Business Writing For Dummies, 2nd Edition
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You Home Page and About Us pages will require a different business writing approach. Once those are complete, you can move on to write the rest of the pages your plan calls for. Here are some of the pages most sites need.
  • Services and How It Works: Use one, or both, to get across the concrete options and opportunities you offer. Describe your services in a lively, user-oriented way, and counter any predisposition not to invest in you. not to over-burden this section, however. Keep descriptions brief and down to earth. Use images as much as you can to shorthand your words.
  • Testimonials: Some sites devote separate pages to first-hand endorsements. Some scatter endorsements everywhere, from the home page on. Some sites do both. In any case, be sure they are real: Never write them yourself, because somehow, they won’t be convincing. And you don’t know until you ask what clients actually value in working with you.

This is a word-of-mouth era for marketing. People believe fellow buyers, not official company statements. Don’t overlook this resource and the value that video testimonials in particular can give you.

  • Contact: Be real here, too! Use at least a first name for email, not an anonymous “info@” address; give a phone number if you can; offer phone appointments; cite your special irresistible offers; and collect contact information from your visitors every way you can.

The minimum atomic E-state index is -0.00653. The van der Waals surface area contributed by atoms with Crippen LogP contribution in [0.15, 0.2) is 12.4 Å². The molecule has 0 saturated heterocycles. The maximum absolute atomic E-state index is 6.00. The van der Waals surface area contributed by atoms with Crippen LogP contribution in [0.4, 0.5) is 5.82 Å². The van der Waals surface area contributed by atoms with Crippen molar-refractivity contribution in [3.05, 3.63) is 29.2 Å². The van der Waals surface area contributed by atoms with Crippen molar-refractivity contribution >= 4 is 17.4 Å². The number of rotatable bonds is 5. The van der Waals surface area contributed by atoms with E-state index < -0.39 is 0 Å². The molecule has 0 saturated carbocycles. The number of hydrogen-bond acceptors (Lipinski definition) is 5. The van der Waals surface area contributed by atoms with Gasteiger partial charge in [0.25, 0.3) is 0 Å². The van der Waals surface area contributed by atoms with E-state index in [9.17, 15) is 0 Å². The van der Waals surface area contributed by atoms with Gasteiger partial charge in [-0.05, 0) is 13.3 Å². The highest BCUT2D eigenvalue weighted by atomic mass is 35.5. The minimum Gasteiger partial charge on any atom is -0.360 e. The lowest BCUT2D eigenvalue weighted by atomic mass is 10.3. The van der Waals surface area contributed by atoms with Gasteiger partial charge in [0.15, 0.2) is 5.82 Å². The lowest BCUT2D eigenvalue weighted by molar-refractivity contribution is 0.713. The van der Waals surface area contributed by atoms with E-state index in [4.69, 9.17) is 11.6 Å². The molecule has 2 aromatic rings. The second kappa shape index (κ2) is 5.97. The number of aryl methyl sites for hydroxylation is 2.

You need to build keywords and search terms into every page of your website. And keep in mind that websites are global. If you have any interest in an international reach, you have even more reason to create easy-to-read and simple-to-navigate sites.

About This Article

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Natalie Canavor's career spans national magazine editing, journalism, corporate communications and public relations. Her writing for business media, professional audiences and The New York Times have won dozens of national and international awards. She has taught advanced writing seminars for NYU and conducts frequent workshops.

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